Outcast but cast out. The effects of marginalisation on the British motorcycling community

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Questions surrounding the relationship between culture and politics have acquired a heightened saliency with the rise of the new social movements from the 1960s. The extent to which the two can be separated within modern forms of political engagement or the nature of the interplay between them have been extensively debated for some time. However, it may be argued that there is no sharp distinction, no point at which we may say that “this is cultural” or that “this is political.” Rather, we can acknowledge that there is always politics in culture and culture in politics and move on to the more interesting question of how these inform specific areas of concern. This paper discusses the British motorcycling community and how the stigmatisation of British bikers from the 1950s has affected the habitus of riders in the UK. The paper explores how the process of marginalisation, and bikers’ reactions to this, laid crucial foundations which were to carry ramifications for political engagement when legislative threats began to confront the biking community from the late 1980s. Further, it examines how developments within the biking community also informed the ability of British bikers to fight back against proposed restrictions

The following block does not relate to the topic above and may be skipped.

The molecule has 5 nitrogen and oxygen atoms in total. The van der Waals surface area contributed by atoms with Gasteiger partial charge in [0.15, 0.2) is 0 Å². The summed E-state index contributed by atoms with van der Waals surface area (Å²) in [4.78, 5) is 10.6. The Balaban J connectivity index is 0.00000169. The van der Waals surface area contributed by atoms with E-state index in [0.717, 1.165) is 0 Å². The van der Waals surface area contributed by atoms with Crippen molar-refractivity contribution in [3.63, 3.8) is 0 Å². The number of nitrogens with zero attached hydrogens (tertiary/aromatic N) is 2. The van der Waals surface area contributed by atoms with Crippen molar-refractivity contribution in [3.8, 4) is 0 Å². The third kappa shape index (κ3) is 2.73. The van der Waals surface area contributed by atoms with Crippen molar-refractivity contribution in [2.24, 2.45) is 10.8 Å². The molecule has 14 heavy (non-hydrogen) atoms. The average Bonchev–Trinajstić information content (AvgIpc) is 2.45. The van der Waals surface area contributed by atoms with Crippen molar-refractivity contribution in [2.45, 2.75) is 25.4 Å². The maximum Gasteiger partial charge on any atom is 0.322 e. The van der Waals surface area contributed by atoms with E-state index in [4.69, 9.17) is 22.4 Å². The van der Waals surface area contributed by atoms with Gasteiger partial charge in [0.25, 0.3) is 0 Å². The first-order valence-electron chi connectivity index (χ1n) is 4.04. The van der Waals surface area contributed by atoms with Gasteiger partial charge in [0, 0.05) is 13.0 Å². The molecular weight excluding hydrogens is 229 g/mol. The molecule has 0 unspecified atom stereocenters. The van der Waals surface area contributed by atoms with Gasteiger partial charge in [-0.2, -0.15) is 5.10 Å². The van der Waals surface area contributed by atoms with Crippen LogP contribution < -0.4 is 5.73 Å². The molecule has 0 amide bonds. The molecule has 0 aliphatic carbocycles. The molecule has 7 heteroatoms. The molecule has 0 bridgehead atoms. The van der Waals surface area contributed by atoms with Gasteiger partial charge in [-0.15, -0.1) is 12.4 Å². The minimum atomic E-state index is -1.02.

Original languageEnglish
JournalInternational Journal of Motorcycle Studies
Publication statusPublished - 1 Jul 2007


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